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The alarming truth about in-home alarms

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Saving lives from house fires is as simple as a few batteries, a handful of alarms, and some metaphorical elbow grease. Here's what you need to know.

Firefighters, Smokey the Bear, and Sparky the Fire Dog all tell you the same thing: Most house fires are preventable. Not to put you in the hot seat when it comes to the "only you can...." message, but the National Fire Prevention Association (NFPA) stresses that smoke alarms have been proven to reduce the risk of death in home fires. They can only be effective when installed and maintained properly.

So check out this quick reference guide to get you up-to-speed when it comes to smoke alarms - what types are out there, where they should be in your home, and how they can save you and your family's lives.

Where there's smoke, there should be an alarm

It's a challenge to decide whether you should choose ionization over photoelectric smoke alarms, or vice versa, since these alarms detect fire differently. (CliffNotes - ionization alarms respond faster to flaming fire smoke while photoelectric alarms respond faster to smoldering fire smoke.) No one can predict what type of fire might start in a home, so the U.S. Fire Administration (USFA) recommends installing both types or installing dual sensor smoke alarms. (You guessed it - dual sensor alarms detect both types of smoke.)

The USFA stresses that the placement of smoke alarms may be more important than the type of smoke alarm, so place alarms outside each sleeping area, in each bedroom, and on every level. Of course, you can't forget the kitchen, perfect for your cooking misadventures. 

Hardwired smoke alarms 

Hardwired smoke alarms are high-tech, installed by a professional, and can be most effective when part of an interconnected, multiple-station alarm system. This way, when one smoke alarm goes off, they all go off.

Like every alarm system, you need to complete the manufacturers' recommendations for maintenance. While some back-up batteries can last up to 10 years, not all have the same lifespan, and some do run out of juice before those 10 years are up. The NFPA recommends testing your smoke alarms at least once a month, which will help you stay on top of any faulty wiring or operational concerns. 

Battery-powered smoke alarms - replace your batteries! 

Battery-powered smoke alarms are the ones you buy at your local stores and run on 9-volt or AA batteries. While these are quick and easy to install, they have a few significant drawbacks. When one goes off, only that alarm goes off. That means a fire on one floor may not trigger the alarms on another.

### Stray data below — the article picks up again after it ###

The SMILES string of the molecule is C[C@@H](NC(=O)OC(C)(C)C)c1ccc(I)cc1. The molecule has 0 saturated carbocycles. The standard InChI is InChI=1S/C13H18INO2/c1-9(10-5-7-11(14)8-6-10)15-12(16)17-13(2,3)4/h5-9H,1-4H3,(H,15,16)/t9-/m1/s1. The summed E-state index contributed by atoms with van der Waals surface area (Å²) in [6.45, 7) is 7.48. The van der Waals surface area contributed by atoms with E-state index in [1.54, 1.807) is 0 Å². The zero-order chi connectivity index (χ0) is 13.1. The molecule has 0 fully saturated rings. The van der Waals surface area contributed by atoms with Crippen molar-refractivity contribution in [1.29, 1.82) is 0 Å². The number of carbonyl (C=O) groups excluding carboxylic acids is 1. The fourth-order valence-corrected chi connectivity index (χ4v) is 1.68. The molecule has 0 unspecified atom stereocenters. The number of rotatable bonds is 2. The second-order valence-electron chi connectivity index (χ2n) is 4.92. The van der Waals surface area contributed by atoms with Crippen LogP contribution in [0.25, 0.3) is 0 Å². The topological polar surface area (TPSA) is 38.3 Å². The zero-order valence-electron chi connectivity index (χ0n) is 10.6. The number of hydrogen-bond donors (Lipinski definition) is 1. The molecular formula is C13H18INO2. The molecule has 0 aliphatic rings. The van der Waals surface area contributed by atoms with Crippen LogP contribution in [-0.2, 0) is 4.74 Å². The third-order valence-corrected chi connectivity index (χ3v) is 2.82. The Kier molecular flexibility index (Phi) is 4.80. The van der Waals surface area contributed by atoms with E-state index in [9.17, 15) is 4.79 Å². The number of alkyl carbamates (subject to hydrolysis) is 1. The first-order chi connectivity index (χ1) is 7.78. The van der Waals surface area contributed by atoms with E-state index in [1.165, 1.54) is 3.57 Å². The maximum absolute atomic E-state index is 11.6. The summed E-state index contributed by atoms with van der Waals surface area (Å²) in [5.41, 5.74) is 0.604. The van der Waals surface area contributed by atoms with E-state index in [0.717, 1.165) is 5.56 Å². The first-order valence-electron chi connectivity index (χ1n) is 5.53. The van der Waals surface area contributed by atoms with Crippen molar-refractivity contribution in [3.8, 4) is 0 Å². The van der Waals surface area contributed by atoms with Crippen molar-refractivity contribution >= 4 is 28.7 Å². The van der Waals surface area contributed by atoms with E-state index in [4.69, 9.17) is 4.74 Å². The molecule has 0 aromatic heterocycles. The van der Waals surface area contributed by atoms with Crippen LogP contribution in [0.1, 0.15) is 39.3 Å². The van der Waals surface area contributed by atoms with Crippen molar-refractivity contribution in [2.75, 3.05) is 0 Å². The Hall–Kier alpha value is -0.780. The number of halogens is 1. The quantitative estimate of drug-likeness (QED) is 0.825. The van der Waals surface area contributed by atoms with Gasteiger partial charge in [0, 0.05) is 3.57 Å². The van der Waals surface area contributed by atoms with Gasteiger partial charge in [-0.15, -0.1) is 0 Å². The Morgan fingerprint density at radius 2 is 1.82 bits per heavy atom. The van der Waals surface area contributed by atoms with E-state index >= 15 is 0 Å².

Also, batteries. Generally, batteries in the alarms should be changed yearly, but we've all woken up in the middle of the night to that insistent chirping telling us to replace our smoke alarm's batteries ASAP. Deciding to replace the batteries or turn over and go back to sleep may be the most important decision you ever make. According to the NFPA Journal, data from multiple-death structure fires last year found when smoke alarms did not operate, the most frequent cause was missing batteries.

Most states now require hardwired smoke alarms in new builds, and some states, like New Jersey, require older buildings to have a 10-year sealed battery smoke alarm installed. For the occupants of older buildings without the new smoke alarms, we have one message for you — replace your batteries (please).

Additional warning bells

Fire isn't the only danger to life, liberty, and the pursuit of comfort. The Silent Killer, carbon monoxide, is a threat with its odorless, tasteless, transparent attack, so you should also look to see if your smoke alarms also detect CO and if not, invest in ones that do. Learn more about CO detectors in our vipTIPS.

Get smart about smoke alarms

Smart technology has infiltrated every part of your home, from your lights to your thermostat to your smoke alarms. Smart smoke alarms provide modern benefits, such as:

  • Silence button. Perfect for those cooking misadventures, this button pauses the alarm for 15 minutes to help clear up smoke or steam not from a house fire. The alarm itself reactivates after the designated time frame.
  • Voice hush. An appropriate, vocal command pauses the alarm.
  • Remote control. Control your Bluetooth or Wi-Fi enabled alarm from your smart device or cell phone. You'll also receive alerts to replace batteries. (Listen to them!)
  • Smart detection. This device sends a notification to your phone or your tablet, indicating the source of the smoke to help with evacuation.
  • Home automation. Many smoke alarms now work with devices such as Alexa, Google Home, and Nest. So Alexa, can you test my smoke alarms? Thanks.

You seriously underestimate sprinklers

Photo by Jay Heike on Unsplash

Smoke alarms are a necessity in every home, but the stats don't lie about sprinklers. According to the NFPA's Fire Sprinkler Initiative, sprinklers -

  • Lower the civilian death rate associated with home fires by 81 percent.
  • Lower the average firefighter injury rate by nearly 80 percent.
  • Reduce the average property loss in home fires by 71 percent.
  • Kept the fire contained in the room of origin 97 percent of time.
  • Fire sprinklers and hardwired alarms together reduce the home fire death rate by 90 percent.


Save lives and prevent home fires. Keep your smoke alarms functioning, and one more time for the people in the back - replace your batteries.

vipHomeLink can help. The interactive app sends you reminders to test your smoke alarms, keep them functioning, replace your batteries, and in 10 years, replace your back-up battery.

Not a member? Sign up now with a 90-day, risk-free trial on us.

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